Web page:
verb (used with object), sten·ciled, sten·cil·ing or (especially British) sten·cilled, sten·cil·ling.
- sten gun,
- stench trap,
- stengel, casey
Origin of stencil
Examples from the Web for stencil
Gordon picked up a pair secondhand and began to stencil then onto blank canvases with spray paint.Kim Gordon: Going Solo After Sonic Youth, and Why She Identifies With ‘Girls’|Andrew Romano|April 10, 2014|DAILY BEAST
As the microbes moved toward the light to carry out photosynthesis, they projected the image of the stencil.
A Banksyesque stencil of Einstein carries a sign bearing the most unBanksyesque: message LOVE IS THE ANSWER.
The stencil board that you can buy is very hard for little fingers to cut, besides being expensive.The Library of Work and Play: Needlecraft|Effie Archer Archer
I pack my first-grade apples in barrels pressed full, then headed, marked with a stencil, and hauled to market on a wagon.The Apple|Various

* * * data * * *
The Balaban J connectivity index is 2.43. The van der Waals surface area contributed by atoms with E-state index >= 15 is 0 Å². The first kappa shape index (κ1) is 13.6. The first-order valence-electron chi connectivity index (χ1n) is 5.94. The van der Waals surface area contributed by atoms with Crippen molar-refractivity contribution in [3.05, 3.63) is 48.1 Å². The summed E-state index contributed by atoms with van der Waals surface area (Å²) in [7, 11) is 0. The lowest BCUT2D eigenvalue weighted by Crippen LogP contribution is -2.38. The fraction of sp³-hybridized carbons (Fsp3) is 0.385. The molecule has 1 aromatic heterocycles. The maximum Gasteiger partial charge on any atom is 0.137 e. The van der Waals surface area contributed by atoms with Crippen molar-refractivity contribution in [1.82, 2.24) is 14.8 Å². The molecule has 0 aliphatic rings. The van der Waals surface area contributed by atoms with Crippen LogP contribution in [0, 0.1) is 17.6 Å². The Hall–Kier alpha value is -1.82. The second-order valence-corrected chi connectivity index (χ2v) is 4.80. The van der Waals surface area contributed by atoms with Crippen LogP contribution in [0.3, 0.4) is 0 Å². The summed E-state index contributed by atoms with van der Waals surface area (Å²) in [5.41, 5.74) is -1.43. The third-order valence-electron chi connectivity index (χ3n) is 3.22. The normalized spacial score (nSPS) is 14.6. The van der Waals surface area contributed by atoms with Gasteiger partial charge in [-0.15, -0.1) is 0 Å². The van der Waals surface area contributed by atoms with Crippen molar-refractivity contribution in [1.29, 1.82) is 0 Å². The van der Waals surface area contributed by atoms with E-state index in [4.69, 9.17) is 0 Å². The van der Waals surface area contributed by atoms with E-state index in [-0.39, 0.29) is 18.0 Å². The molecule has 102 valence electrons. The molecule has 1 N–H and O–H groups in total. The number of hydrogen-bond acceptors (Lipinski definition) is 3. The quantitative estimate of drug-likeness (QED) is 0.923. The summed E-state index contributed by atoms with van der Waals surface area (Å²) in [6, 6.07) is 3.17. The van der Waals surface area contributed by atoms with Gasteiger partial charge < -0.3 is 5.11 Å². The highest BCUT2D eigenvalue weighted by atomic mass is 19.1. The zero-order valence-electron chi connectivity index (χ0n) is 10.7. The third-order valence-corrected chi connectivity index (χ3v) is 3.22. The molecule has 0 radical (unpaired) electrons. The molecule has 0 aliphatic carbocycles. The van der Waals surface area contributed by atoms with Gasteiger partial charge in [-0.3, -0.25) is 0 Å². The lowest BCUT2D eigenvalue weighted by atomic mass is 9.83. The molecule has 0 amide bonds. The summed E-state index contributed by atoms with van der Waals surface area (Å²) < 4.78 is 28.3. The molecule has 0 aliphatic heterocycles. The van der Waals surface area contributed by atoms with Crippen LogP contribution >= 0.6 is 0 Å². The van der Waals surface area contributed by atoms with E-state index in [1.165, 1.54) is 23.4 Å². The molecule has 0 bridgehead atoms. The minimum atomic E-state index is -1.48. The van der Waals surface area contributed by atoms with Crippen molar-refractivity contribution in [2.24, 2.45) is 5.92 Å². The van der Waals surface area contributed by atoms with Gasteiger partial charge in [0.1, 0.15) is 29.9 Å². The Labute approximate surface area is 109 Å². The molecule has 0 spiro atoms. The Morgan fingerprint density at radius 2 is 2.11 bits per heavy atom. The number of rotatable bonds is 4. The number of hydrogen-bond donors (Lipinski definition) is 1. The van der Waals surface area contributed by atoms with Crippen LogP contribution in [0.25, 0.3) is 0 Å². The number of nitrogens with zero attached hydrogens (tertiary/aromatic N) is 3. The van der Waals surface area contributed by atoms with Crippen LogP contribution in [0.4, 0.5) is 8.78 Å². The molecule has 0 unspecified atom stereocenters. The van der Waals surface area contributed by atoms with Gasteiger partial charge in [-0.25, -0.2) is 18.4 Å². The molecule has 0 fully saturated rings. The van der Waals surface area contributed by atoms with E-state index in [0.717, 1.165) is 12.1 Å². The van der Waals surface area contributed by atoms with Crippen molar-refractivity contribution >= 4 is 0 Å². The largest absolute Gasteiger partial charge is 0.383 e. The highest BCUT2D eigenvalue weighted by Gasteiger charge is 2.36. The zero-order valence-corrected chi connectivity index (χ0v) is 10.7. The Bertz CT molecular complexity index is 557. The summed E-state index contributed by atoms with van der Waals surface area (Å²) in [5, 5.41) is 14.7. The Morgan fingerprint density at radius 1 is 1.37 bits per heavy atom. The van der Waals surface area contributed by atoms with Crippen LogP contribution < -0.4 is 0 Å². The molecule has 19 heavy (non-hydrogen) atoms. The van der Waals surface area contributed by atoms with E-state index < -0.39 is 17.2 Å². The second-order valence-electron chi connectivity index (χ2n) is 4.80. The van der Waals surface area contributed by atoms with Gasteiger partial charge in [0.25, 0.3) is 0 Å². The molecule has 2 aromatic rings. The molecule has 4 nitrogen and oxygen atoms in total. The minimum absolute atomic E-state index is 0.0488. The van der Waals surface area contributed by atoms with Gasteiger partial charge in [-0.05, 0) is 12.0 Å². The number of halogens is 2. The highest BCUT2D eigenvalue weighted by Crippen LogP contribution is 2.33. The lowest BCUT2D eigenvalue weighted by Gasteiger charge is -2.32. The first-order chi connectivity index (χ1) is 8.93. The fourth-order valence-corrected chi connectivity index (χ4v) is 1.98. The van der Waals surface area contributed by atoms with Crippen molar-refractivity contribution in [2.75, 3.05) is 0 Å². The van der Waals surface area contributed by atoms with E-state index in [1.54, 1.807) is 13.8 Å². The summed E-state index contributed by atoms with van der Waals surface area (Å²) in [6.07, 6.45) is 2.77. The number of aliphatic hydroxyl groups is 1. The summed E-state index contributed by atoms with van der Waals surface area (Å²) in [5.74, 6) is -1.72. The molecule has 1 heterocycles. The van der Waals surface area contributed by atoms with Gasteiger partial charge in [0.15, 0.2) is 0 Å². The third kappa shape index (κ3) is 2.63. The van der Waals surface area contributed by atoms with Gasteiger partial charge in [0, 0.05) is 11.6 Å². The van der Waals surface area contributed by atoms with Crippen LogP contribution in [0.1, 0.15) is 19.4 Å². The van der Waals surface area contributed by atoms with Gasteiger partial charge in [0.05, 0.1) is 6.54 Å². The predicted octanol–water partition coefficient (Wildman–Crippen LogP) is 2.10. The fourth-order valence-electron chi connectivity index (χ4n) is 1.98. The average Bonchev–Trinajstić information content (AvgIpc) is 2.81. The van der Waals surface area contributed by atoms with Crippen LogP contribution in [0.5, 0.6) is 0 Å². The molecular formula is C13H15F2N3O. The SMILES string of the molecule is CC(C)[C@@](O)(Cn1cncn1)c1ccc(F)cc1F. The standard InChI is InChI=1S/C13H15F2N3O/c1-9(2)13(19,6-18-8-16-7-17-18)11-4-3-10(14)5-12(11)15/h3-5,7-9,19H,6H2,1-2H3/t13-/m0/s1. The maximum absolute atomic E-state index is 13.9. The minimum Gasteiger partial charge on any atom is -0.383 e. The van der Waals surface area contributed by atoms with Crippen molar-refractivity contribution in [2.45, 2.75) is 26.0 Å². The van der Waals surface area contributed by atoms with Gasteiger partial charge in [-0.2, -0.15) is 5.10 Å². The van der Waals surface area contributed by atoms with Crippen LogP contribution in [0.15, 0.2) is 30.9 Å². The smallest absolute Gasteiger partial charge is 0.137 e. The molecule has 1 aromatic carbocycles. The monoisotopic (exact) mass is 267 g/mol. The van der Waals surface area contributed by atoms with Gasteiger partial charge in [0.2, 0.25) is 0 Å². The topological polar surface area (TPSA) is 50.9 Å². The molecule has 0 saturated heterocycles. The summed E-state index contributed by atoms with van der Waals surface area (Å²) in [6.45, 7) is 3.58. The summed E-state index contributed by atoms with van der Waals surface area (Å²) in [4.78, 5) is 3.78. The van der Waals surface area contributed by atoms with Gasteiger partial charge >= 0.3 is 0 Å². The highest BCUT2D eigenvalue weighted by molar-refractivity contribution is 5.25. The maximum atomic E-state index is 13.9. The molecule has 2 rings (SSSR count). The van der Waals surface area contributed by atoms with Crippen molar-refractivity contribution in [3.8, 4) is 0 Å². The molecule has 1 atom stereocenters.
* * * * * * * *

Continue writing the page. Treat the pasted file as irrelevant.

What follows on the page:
Some appropriate design, in a grayed color, may be put on with stencil if desired.Toy Craft|Leon H. Baxter
Then the stone was wetted, the stencil laid on it and the uncovered parts of the stones inked-in with the right color.The Invention of Lithography|Alois Senefelder
Can you think of any reason why the use of the typewriter on stencil may have been done?Warren Commission (4 of 26): Hearings Vol. IV (of 15)|The President's Commission on the Assassination of President Kennedy
verb -cils, -cilling or -cilled or US -cils, -ciling or -ciled (tr)
Word Origin for stencil
1707, not recorded again until 1848, probably from Middle English stencellen "decorate with bright colors," from Middle French estenceler "cover with sparkles or stars, powder with color," from estencele "spark, spangle," from Vulgar Latin *stincilla, metathesis of Latin scintilla "spark."
"to produce a design with a stencil," 1861, from stencil (n.). Related: Stenciled; stenciling.